Public Choice

, Volume 134, Issue 3, pp 231–246

A power measure analysis of Amendment 36 in Colorado

Article

DOI: 10.1007/s11127-007-9220-7

Cite this article as:
Beisbart, C. & Bovens, L. Public Choice (2008) 134: 231. doi:10.1007/s11127-007-9220-7

Abstract

Colorado’s Amendment 36 proposed to switch Colorado’s representation in the Electoral College from winner-takes-all to proportionality. We evaluate unilateral and uniform switches to proportionality both from Colorado’s perspective and from an impartial perspective on the basis of a priori and a posteriori voting power measures. The present system is to be preferred to a unilateral switch from any perspective on any measure. A uniform switch is to be preferred to the present system from Colorado’s perspective on an a priori measure, and from an impartial perspective on an a posteriori measure. The present system is to be preferred to a uniform switch from Colorado’s perspective on an a posteriori measure (with some qualifications), and from an impartial perspective on an a priori measure. We conclude with a discussion of the appropriateness of these measures.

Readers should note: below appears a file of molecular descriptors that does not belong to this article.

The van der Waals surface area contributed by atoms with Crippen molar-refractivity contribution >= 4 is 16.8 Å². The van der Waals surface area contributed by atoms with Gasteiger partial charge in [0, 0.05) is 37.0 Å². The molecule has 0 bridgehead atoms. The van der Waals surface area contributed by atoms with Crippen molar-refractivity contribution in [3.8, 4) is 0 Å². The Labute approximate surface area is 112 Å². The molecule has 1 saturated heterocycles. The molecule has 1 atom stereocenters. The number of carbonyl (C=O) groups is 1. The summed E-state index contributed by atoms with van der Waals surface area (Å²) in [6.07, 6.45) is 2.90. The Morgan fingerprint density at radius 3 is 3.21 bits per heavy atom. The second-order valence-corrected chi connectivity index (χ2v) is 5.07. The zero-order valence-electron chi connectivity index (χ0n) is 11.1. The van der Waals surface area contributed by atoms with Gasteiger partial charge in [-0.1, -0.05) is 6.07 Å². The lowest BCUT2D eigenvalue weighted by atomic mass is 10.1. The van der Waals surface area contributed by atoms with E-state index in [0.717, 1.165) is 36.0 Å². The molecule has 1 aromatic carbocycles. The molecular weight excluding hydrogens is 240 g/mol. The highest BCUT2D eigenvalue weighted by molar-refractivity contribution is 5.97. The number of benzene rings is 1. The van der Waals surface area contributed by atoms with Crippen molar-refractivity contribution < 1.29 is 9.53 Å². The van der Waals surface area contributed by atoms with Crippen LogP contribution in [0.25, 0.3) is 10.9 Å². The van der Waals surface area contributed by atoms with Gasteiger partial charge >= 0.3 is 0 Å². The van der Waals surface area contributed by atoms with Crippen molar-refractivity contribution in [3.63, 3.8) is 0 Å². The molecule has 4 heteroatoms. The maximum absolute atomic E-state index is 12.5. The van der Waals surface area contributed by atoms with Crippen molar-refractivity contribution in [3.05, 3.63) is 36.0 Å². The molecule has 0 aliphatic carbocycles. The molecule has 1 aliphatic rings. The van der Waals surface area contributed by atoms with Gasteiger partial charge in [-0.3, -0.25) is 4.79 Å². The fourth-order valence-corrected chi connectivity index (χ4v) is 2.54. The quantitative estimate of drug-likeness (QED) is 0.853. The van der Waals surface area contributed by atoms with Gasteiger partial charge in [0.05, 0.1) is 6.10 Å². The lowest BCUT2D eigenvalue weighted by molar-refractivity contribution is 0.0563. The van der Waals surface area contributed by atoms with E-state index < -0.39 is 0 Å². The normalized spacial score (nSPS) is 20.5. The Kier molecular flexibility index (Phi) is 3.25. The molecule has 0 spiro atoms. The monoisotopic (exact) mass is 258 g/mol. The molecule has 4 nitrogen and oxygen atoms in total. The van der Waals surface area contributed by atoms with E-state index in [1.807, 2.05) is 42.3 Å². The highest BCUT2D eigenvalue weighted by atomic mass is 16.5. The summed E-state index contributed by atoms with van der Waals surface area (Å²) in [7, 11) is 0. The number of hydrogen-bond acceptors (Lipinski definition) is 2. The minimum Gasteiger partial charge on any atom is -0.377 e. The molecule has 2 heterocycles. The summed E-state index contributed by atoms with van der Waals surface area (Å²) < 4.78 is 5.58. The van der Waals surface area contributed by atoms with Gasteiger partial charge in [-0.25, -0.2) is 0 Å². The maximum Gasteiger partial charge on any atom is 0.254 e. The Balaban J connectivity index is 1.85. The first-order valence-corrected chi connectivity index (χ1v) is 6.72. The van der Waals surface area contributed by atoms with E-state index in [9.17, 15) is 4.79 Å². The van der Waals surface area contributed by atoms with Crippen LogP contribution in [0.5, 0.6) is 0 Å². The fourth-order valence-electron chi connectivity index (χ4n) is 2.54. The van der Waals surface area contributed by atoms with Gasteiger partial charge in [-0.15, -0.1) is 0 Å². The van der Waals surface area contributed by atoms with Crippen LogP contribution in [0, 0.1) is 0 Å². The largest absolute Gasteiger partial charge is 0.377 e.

Keywords

US presidential elections Colorado’s Amendment 36 A priori and a posteriori measures of voting power Mean majority deficit 

Copyright information

© Springer Science+Business Media, BV 2007

Authors and Affiliations

  1. 1.Institute of Philosophy, Faculty 14University of DortmundDortmundGermany
  2. 2.Department of Philosophy, Logic and Scientific MethodLondon School of Economics and Political ScienceLondonUK